I spent a year playing for syllabus classes without having a clue about what made certain music suitable for particular steps. The springy steps were the easiest to identify with – springy music, please! Improvisation was also easy – something tinkly for fairies, heavy for elephants, and hoppy for frogs. Beyond that….zilch. Not a clue about what made rond de jambe music different from plié music, or what differentiated tendus from glisses. Dynamics – what’s that?
Seven years later (after a gruelling year of training with Scottish Ballet, complete immersion in vocational dance training courtesy of Elmhurst, and playing for anything and everything dance-wise that came my way), I am writing my very first blog about playing for dance.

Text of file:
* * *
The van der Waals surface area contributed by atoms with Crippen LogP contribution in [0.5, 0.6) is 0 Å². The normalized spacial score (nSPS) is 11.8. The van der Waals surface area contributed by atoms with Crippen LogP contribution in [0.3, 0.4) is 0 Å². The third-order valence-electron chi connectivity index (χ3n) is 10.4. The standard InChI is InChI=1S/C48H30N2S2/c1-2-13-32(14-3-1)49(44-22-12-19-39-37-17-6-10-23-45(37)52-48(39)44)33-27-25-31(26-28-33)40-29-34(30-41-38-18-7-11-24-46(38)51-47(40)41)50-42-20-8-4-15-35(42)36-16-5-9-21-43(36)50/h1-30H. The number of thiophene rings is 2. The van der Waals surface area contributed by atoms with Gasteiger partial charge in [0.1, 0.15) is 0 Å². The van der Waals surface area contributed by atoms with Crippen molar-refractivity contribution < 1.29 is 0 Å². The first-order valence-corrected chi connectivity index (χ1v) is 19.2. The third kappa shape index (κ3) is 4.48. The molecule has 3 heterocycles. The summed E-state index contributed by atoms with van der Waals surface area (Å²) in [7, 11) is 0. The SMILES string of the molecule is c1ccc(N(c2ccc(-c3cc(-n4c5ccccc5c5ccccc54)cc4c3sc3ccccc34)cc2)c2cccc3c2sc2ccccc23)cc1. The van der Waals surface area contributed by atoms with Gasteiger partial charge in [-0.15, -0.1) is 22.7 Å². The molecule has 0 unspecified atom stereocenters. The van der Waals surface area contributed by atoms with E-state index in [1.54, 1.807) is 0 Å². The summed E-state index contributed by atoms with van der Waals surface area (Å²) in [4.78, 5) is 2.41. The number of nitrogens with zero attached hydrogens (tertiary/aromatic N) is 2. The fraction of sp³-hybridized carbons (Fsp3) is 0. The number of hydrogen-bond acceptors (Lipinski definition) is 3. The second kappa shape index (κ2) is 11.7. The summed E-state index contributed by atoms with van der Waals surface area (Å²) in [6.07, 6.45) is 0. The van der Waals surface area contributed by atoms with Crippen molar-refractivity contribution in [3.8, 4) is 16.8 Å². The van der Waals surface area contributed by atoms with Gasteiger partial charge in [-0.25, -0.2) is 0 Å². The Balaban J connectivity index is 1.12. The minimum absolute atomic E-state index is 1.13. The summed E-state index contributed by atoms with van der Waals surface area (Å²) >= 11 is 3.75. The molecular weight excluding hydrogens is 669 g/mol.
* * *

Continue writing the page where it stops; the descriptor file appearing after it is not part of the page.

These scribblings are not about THE way to play for dance. They are personal ideas and observations that I’ve made in the many hours spent in dance studios watching dancers at work. Some are not even my own ideas, but those of teachers and wiser dance musicians who generously shared their knowledge (due credit given). But I think it is important to write them down as there is so little information in the public domain about dance music and its practitioners. Very few dance musicians choose to explain their choices of music, or even to help out fellow pianists trying to improve their understanding of dance music.